September 22, 2022

Susan Anderson, long-time President/CEO, will depart
The CIRI Foundation in 2023

She leaves behind 23 years of impact, partnership and revitalization

Susan Anderson, TCF President/CEO, with TCF recipient and University of Alaska graduate, Tia Hale.
Susan Anderson, TCF President/CEO, with TCF recipient and University of Alaska graduate, Tia Hale.
Susan Anderson, TCF President/CEO
Susan Anderson, TCF President/CEO

(ANCHORAGE, AK) – “I get to be the fairy godmother,” Susan Anderson, President/CEO of The CIRI Foundation (TCF) says. During her 23 years with the Foundation, her 23rd anniversary will be Oct. 4, Susan has impacted the lives and families of thousands of people through scholarships and grants. Yielding a pen versus a wand, her commitment to education, culture and heritage will have a monumental ripple effect for decades to come.

Susan, who is Tlingit and a CIRI Shareholder, joined TCF in 1999, relocating from Bellingham, WA back home to Alaska where she has roots in Southeast Alaska and was raised in Anchorage, Eagle River, Valdez and Seward. As a former scholarship recipient of the Foundation – Susan had left Alaska to attend Western Washington University. After obtaining her undergraduate and graduate degrees in education, Susan became a teacher before finding her true calling to support education and Alaska Native people in a different way.

“Being able to help others achieve life-changing education and cultural goals has been an amazing way to give back to my people for many years. The stories of folks who have told me it was a call with me that kept them in school instead of dropping out or stories of people pursuing more cultural connections and moving home to Alaska – those are the reasons I loved being part of this team and working for our people,” says Anderson.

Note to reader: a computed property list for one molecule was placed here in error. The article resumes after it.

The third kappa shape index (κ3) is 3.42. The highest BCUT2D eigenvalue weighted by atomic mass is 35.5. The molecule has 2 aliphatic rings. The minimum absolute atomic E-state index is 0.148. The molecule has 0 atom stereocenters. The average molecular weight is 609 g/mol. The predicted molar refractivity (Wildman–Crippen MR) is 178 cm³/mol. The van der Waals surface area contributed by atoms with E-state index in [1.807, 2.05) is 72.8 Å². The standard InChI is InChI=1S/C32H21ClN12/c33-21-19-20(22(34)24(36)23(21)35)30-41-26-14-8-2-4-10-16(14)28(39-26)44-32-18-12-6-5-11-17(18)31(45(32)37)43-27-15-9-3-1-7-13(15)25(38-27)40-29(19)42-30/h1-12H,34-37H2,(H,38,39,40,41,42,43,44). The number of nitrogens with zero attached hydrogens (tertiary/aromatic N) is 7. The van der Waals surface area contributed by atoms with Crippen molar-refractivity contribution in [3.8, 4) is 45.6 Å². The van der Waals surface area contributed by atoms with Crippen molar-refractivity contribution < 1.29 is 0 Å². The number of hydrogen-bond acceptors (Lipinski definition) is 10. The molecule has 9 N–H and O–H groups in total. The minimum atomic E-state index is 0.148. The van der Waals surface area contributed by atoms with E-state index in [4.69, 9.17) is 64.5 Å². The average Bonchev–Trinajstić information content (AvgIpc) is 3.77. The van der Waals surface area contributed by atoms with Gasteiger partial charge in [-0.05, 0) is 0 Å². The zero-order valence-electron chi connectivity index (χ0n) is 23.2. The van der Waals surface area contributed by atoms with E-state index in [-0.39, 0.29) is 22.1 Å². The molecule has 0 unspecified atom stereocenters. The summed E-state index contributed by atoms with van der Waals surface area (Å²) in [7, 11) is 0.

November 2019 - Susan receiving a resolution recognizing her 20 years of dedicated service from TCF Board Chair Jeff Gonnason.
November 2019 – Susan receiving a resolution recognizing her 20 years of dedicated service from TCF Board Chair Jeff Gonnason.

TCF is a private Alaska Native foundation originally founded by Cook Inlet Region, Inc. in 1982. It has a mission to promote individual self-development and economic self-sufficiency through education and to maintain pride in culture and heritage among Alaska Native people who are original enrollees of Cook Inlet region and their descendants.

“As an original Director, I was pleased when we hired Susan Anderson as the President/CEO of the Foundation, and since then she has become a fantastic leader in education in Alaska and the entire country. Thousands of Alaska Native people have benefited from scholarships and grants to improve their quality of life, and moved on to become our future leaders. Susan has amazing passion for her work and involvement with students as they seek higher education, and also groups that support Native cultural arts and activities. As someone who believes education is the key to improving civilization, I have enjoyed the many years working with Susan to further our goals of supporting quality education for our students,” says Dr. Jeff Gonnason, Chair, TCF Board of Directors.

One of TCF’s major goals is to encourage the education and career development of its people through offering scholarships and grants – a goal that has soared under Susan’s leadership. From being surrounded by stacks of paper applications around a table in the 90’s to awarding over 600 applications a year with an online application system – today, TCF has become one of the largest private foundations in the state in terms of annual giving.

TCF has approved more than 18,000 awards, 14,000 of which have been under Susan’s time with TCF. Since inception, more than $41 million dollars have been awarded toward post-secondary education.